We will deliver a workforce trained to address the considerable challenges in interconnecting the automotive, aerospace, rail and power sectors. Office for low emission vehicles has identified the need for new training programmes to develop specialists in electric vehicles, charging and energy storage infrastructures.
We will address this need using a whole system approach to deliver:
Addressing the challenges associated with delivery under these four key themes will form the key research goals of the IDTH.
Expanding these challenges leads to more specific work areas:
A rapid transit/public transport system: integrated timetabling, single ticketing systems, cybersecurity, response to policy initiatives (e.g.improved quality of public transport;congestion charging).
Autonomous vehicles: with different ownership models that can be shared by users and be multi-functional e.g. Mobility as a Service (MaaS).
Transport networks for pedestrian and cyclists: integrated transport/ land-use planning, public bike share schemes, electric cycles/ quadricycles, micro-mobilities.
Cleaner vehicular technologies: Light weighting, health monitoring, recyclability, demand(uptake).
Cleaner fuel technologies: EVs, charging technologies, battery recycling, hydrogen, hybrid, biofuels, synthetic fuels, emissions, particulates.
Research management – students will receive training on project management during their Hub Orientation Event after which they will take responsibility, with the support of their supervisor, for the management of their individual research projects. At the initial review stage (3 months) students will submit a project plan including aims, objectives, proposed methodologies, work packages, tasks, deliverables and milestones. They will also be expected to identify risks and propose mitigation strategies. From this point on, they will be responsible for the review of progress against these objectives etc during regular reviews.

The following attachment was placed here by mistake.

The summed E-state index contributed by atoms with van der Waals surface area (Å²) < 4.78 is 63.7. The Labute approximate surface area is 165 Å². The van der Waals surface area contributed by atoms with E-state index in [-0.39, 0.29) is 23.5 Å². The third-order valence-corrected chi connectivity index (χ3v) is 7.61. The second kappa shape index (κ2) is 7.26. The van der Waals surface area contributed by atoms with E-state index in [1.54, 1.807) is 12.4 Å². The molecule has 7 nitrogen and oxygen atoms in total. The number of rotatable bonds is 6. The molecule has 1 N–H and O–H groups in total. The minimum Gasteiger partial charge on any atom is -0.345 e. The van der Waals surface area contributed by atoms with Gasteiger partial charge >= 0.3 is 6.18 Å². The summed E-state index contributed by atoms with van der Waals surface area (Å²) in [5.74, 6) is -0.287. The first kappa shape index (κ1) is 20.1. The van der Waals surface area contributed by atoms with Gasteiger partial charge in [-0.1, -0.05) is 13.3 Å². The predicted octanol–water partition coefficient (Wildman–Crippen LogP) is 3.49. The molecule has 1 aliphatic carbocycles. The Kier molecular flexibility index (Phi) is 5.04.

Writing a research proposal – students will receive training on writing a research proposal during their Year 1 Summer Training School. They will then prepare a proposal for funding to attend a conference to present their work. Students will be involved in reviewing each other’s proposals prior to the Year 2 Winter Training School at which a mock panel meeting will be held to discuss the proposals and their strengths and weaknesses. This will provide sufficient time for students to work on these proposals before submission in discussion with their supervisors.
Teaching/supervision – students will be expected to contribute annually to the demonstrating/teaching activities within their school, students will also be involved in supervising one undergraduate project per year alongside their supervisors.